Our Specialities

Our craft partners include highly experienced producers of :

Historic Beds

We are particularly proud of our fully furnished historic beds with full sets of authentic period bedclothes, and can claim far greater experience of producing these than anyone else in Britain. We have been supplying historic beds to many clients for many years, benefitting greatly from what we learned when we were privileged to produce a full set of hangings and bedclothes for the famous 'Great Bed of Ware' in the Victoria and Albert Museum.

We have produced--for Walraversijde Mediaeval Village--‘suspended canopy’ mediaeval beds—something which nobody else has so far recreated; Tudor, Stuart and Georgian four posters; Victorian and Twentieth Century beds and simple servants’ and children’s beds of all periods, including the wheeled 'truckle beds' which could be stored away under larger beds during the daytime.

 

We have recently produced a set of 'interactive' Elizabethan beds for Oxwich Castle. These are designed to be made up with bedclothes by children and other visitors, who can then get into them and try them out. They are proving very popular.

Though our craftsmen usually make timber bedframes to order, we can also furnish and equip existing beds of any period. For canopied or 'four-poster' beds, we can make hangings in woollen fabric or silk, usually lined and often embellished for earlier-period beds with tablet-woven fringes and vertical braiding.

Historic 'bed furnishings' we can supply include, working from the bottom upwards:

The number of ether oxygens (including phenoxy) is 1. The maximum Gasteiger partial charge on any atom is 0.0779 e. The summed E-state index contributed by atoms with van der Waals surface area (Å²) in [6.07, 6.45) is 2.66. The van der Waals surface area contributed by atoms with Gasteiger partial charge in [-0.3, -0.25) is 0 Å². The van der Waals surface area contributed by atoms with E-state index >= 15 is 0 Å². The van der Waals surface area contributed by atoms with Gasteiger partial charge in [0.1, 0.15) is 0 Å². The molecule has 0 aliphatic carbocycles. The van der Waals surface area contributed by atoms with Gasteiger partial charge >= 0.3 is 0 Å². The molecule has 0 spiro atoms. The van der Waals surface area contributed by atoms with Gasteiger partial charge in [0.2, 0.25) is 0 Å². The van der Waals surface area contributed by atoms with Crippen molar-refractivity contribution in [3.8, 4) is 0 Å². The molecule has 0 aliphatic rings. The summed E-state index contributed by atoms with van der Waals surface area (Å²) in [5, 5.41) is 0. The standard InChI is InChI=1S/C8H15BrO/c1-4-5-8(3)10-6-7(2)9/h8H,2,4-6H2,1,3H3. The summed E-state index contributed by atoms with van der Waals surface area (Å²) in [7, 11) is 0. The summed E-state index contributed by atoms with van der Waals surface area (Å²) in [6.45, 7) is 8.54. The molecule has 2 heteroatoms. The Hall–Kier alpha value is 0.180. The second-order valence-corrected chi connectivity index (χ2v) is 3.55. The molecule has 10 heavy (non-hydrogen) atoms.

• Hemp or flax bedcords, which support the mattresses and bedclothes on 16th and 17th century beds.
  • Woven rush bedmats which fit over the network of cords
  • Mattresses covered in canvas, plain or coloured, or in striped ticking, and filled with straw, wool, wool flocks, feathers or down, or for later beds horsehair. Mattresses can also be filled with inert fibres. Historically, the type of mattress filling depended on the wealth and status of the user. 'Grand beds' of the mediaeval, Tudor and Stuart periods had several mattresses, the hardest at the bottom and softest at the top.
  • Linen sheets, either handwoven or recycled from old handwoven linen sheets
  • Bolsters and pillows, with their filling and casings, which can be embroidered
  • Blankets, in plain or coloured wools, or 'carthen' blankets for Welsh beds.
  • Quilts, in materials appropriate to period and status.
  • Coverlets, in wool, 'dornix' or silk, lined and fringed as appropriate to status and period.
  • Timber bed staves, used for beating out mattresses, holding back bedclothes for airing and (according to anecdote) smiting burglars or recalcitrant partners.

We are always very happy indeed to discuss beds and their individual elements -whether for display or for practical use-- with potential clients.

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